December 17 is one of those hinge days in the Church's prayer; the season of Advent turns from the mystical and second comings of Christ to the proximate preparation for the coming commemoration of the Lord's Nativity. The beloved 'O antiphons' appear in their traditional place around the Magnificat at Vespers and are also used as the alleluia verse at Mass. The second Advent preface, an option on the third Sunday, now takes over until the vigil Mass of Christmas.
It's a liturgical hinge not unlike the one between the fourth and fifth weeks of Lent. Though Passiontide isn't named as a season or moment in the modern Roman rite, you will notice that it's still there if you pay close attention to changes in the preface at Mass and to the cycles of texts in the Liturgy of the Hours.
It gets me praying as best as I can in the Advent spirit. The season speaks to me in a basic way, as one who has known God as just that: adventitious. God arrived in my life; he slowly appeared along the way as some sort of mysterious character. Mysterious and even so subtle as to be exasperating sometimes, but still compelling enough to make me want to organize my life around his advent.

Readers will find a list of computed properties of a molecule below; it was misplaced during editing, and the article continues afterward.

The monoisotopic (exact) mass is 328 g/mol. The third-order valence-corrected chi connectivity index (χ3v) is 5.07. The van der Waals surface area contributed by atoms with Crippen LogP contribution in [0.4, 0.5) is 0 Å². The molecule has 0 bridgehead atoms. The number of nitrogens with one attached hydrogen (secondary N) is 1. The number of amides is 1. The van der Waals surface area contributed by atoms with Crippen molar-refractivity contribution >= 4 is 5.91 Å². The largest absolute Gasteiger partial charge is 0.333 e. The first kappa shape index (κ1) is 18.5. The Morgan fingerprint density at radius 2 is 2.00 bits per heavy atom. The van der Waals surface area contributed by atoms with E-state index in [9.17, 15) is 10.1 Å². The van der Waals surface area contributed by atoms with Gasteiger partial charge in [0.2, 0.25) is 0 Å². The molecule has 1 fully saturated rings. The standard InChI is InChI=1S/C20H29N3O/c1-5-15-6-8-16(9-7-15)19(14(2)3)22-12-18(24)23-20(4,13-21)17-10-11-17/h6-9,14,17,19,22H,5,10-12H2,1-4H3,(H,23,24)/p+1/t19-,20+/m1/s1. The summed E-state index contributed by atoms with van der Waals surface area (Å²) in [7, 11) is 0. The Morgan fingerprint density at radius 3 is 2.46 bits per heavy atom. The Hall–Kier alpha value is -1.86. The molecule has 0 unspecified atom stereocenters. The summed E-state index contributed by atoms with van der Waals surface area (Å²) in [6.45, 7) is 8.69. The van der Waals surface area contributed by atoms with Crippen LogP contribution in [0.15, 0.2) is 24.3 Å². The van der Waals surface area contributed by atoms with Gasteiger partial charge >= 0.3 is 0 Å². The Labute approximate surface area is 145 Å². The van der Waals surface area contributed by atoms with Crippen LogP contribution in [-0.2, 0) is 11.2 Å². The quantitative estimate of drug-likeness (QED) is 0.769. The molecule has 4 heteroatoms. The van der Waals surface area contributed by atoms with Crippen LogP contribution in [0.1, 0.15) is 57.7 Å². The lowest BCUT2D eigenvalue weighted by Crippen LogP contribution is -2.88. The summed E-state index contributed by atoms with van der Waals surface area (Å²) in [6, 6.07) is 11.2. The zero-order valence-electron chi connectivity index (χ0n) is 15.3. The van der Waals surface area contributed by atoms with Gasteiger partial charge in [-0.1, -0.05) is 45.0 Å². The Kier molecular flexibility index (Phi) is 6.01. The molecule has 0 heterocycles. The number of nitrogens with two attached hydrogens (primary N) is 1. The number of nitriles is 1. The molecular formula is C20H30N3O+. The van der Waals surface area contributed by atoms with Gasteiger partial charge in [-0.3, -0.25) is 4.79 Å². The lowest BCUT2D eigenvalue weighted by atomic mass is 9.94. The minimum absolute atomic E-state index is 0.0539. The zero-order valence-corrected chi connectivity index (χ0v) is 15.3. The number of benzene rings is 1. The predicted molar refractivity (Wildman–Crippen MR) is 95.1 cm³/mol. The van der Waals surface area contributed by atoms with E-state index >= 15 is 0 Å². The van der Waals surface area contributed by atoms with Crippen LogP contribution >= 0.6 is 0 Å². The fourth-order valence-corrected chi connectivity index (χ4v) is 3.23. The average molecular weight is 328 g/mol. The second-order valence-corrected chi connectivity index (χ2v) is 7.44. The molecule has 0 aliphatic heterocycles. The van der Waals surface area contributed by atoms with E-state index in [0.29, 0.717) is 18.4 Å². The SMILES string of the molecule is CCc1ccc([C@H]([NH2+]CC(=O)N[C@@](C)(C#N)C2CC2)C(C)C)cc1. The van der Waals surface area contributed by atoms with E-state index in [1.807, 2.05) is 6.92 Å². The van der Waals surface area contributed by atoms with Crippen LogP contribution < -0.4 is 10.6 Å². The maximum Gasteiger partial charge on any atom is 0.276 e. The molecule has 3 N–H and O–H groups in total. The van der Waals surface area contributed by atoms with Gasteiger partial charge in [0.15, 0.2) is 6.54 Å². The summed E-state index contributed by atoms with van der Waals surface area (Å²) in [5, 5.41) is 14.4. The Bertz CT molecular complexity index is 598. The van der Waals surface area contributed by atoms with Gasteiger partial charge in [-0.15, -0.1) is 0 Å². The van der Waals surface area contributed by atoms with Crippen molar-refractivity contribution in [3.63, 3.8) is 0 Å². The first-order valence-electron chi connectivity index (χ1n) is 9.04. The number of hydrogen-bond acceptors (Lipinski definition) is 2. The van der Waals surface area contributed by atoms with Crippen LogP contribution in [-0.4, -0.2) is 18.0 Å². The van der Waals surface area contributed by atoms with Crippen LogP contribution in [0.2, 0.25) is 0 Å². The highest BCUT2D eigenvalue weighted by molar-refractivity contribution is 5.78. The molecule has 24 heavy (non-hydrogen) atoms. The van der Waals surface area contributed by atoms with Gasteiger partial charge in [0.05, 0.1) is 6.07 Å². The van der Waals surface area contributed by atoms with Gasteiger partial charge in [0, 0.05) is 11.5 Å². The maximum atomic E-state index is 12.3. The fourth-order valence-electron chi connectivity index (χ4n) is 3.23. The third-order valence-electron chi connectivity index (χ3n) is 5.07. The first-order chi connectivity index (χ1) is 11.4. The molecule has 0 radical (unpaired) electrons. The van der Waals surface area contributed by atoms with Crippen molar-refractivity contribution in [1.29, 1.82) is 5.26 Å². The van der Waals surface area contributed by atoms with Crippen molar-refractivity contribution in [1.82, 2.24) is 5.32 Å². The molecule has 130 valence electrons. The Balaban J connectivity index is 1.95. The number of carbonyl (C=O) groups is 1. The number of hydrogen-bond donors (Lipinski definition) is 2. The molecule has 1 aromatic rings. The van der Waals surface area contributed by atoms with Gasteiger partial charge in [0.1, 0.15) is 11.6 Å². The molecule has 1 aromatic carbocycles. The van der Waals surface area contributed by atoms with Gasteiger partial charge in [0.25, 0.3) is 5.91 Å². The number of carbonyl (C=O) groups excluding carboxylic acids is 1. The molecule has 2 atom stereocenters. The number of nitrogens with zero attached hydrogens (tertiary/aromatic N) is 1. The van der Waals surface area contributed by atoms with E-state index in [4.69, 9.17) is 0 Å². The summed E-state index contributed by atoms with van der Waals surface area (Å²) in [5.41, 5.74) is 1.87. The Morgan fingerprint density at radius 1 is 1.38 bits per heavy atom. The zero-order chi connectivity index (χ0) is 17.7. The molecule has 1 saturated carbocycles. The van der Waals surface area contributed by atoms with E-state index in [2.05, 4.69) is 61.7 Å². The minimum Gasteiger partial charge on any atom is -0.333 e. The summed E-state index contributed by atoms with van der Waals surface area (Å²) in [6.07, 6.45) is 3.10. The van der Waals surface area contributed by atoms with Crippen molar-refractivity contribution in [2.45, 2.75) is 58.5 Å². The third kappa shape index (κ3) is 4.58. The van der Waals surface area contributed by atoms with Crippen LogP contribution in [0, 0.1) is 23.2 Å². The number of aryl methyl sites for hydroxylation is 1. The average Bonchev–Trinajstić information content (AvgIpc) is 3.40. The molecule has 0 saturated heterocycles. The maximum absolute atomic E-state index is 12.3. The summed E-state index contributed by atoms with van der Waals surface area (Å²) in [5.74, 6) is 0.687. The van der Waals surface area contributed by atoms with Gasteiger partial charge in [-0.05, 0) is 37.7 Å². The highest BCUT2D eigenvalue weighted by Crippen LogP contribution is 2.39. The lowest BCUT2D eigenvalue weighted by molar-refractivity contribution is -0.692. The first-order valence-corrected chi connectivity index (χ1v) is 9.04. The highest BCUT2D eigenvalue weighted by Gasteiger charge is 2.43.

I guess I've been thinking about some of this stuff as I approach some milestones in the coming year. This winter I'll be forty years old. In the summer I'll be twenty years baptized. Over these years my life has come to be consumed--and if it were only more consumed!--with this mysterious 'God' who has made this adventitious appearance in my life. The defining elements and contours of my life now, my celibacy, my prayer, my Franciscanism, my priesthood, all of these cluster around my stumbling attempts to understand what has happened to me in this experience, and how I might learn to be both a good host for it and also mirror its goodness and trustworthiness to others.
At certain points in the journey I've been a pretty good host for this adventitious Guest. At other times I have avoided Him, or distracted myself from interior hospitality with all sorts of trifles, inanities and excuses. And sometimes these were even made out of religion. But the good news of Christmas is that the Word, proceeding forth from the Father from all eternity, is the tasty Wisdom who wills to become flesh precisely in the world where there is no room for Him.